Good point, it could have been much worse
Day 1 could have gone better, but we're adapting. And for some people this is deadly serious. Also, an invitation to comment for real, and 7 other things worth your time.
|Bill Murphy Jr.||Mar 19||20|
Update: We’re all working from home now. Just before I sent this, I saw the news that the governor of New York has ordered almost all businesses to have at least 75 percent of their employees work from home. I know we’ve been moving close to this, but to have it articulated like that is really quite something. (Link below.)
I’ve been “working from home” at least some of the time for quite a while, but if I’m being honest, the first day of Working From Home, the newsletter, was kind of rough.
It starts with how I made a big push for reader comments in the first edition—and later realized I hadn’t enabled comments correctly. That was 100% my fault, sorry!
As for the other thing that went wrong, I turn now to a transcript of my call with Apple Support (as well as I can remember) to explain:
Me: “Hi. Clumsiest move ever, I spilled my tea on my MacBook. Can you help?”
Apple guy: “What? How did you do that?”
Me: “Um, I was just drinking a cup of tea and it slipped.”
Apple guy: “Tea? Oh my God. I thought you said you spilled your pee.”
Thank you, Apple, for making me realize things could have been much worse, and also for making me laugh.
(In the end, despite my immediate panic, it wasn’t fatal. Plus, I was able to work on my wife’s computer in the meantime.)
Anyway, we’re back up and running, and I think I’ve also figured out how to turn on comments. We’re ready to start again.
But while I’m laughing at myself, I’m also well aware that the current circumstances—and specifically the idea of suddenly having to work from home—are very serious for a lot of people.
For example, I was writing back and forth with a reader named Jenifer Balink this week.
She runs a nonprofit counseling center that specializes in family violence called Kindred Place, and she explained what this is like from her perspective.
As a boss, she’s tried to plan for potential disasters — everything from power outages to mass shootings— but “no one, not one of us, could have prepared for this,” she wrote:
What's the protocol for having people transition from office work to home-based work, when they've never, ever worked from home?
How do you teach a dozen therapists to use Slack or Zoom or Microsoft Teams, when what they're trained to do is sit in a comfortable room, in comfortable seats, helping people work through their family relationships, face to face, one-on-one?
Later, she followed up with her real, underlying fear:
What if someone dies because I made a mistake, even though I’m trying my best and consulting my team, and my board, and the experts. What if someone dies as a result of decisions I make?
It seems dramatic, I know. But I can’t stop thinking about it.
That’s so different from my personal experience. Sure, I have some anxiety about the state of the world at the moment. Working 100% at home isn’t helping—without breaking it up by working in coffee shops or co-working spaces, or heading to NYC for meetings.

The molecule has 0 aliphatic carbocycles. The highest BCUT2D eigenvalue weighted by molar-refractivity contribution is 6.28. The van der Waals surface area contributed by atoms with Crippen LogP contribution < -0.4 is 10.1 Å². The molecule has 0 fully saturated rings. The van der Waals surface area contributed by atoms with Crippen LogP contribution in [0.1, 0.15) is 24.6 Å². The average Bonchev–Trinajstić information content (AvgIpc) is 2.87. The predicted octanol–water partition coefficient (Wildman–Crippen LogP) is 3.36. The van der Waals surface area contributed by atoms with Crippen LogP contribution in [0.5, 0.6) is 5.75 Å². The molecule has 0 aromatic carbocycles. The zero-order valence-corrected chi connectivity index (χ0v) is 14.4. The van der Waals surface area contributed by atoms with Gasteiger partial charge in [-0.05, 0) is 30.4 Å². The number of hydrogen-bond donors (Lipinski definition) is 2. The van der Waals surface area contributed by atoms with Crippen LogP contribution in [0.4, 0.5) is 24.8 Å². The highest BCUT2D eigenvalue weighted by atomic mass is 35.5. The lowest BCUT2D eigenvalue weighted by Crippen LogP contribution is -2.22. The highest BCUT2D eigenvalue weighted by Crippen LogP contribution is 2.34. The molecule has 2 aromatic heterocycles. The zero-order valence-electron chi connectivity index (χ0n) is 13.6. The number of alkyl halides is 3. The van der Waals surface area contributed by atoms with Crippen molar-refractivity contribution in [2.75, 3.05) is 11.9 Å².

Yet, I currently have zero direct reports. (I’d like to change that, because I think I could make Understandably a better product with just a little help.) And that means that unlike Jenifer, or maybe unlike you, nobody outside my family is likely to suffer consequences if I screw up.
Now that I’ve got the comments working, I’d like to invite you to either email me (email@example.com), or share your comments about where this all falls for you. Specifically:
Are you someone who normally works from home, or are you doing so now as a special circumstance? (I’m very curious to know this, as it might drive the direction of the content here over the next few weeks.)
What’s the biggest challenge or concern you’re facing as a result? And are other people depending on you to get it right?
Finally, just because we all need a laugh or two: I’m sure we all have some funny stories: What’s the most amusing thing that’s happened because you’ve been working from home?
7 other things worth your time
As mentioned above, in New York, the governor ordered today that almost all businesses in the state must have 75 percent of their employees working from home. (WCBS News 88)
Netflix is being asked to slow down streaming speeds in Europe, since so many people are working from home and there’s a fear of pressure on Internet bandwidth. (EW)
Amusing: Warren Buffett is working from home instead of his office in Omaha. Besides that concession, he says his only change is that he’s drinking more Coca-Cola. Buffett is 89, so maybe we can just consider this yet another way he’s an outlier. (CNBC)
You probably use Zoom (we all do now, right?). I was going to link to this amusing tweet about using a custom background to make it look as if you’re participating in meetings when you’re really somewhere else. But there are also some other fun custom backgrounds in the thread. (Twitter)
Finally: All the traffic congestion is gone. Here’s what we’re not missing on the highways, trains and busses. (The Washington Post, $)
My colleague Justin Bariso wrote a book called EQ: Applied, about emotional intelligence. Since we’re all working from home and we theoretically have more time, he’s giving it away for free in .pdf form. Here’s the link to his LinkedIn post announcing it.
This might be an old fad, but I still swear by a standing desk in my home office. Five long years ago, I wrote a review of some inexpensive options on Inc.com, for people who wanted to try them out cheaply. Might be useful now. (These days I use one that wasn’t available then: a $249 crank-up version from IKEA.)
(You can also just send an email to firstname.lastname@example.org.)
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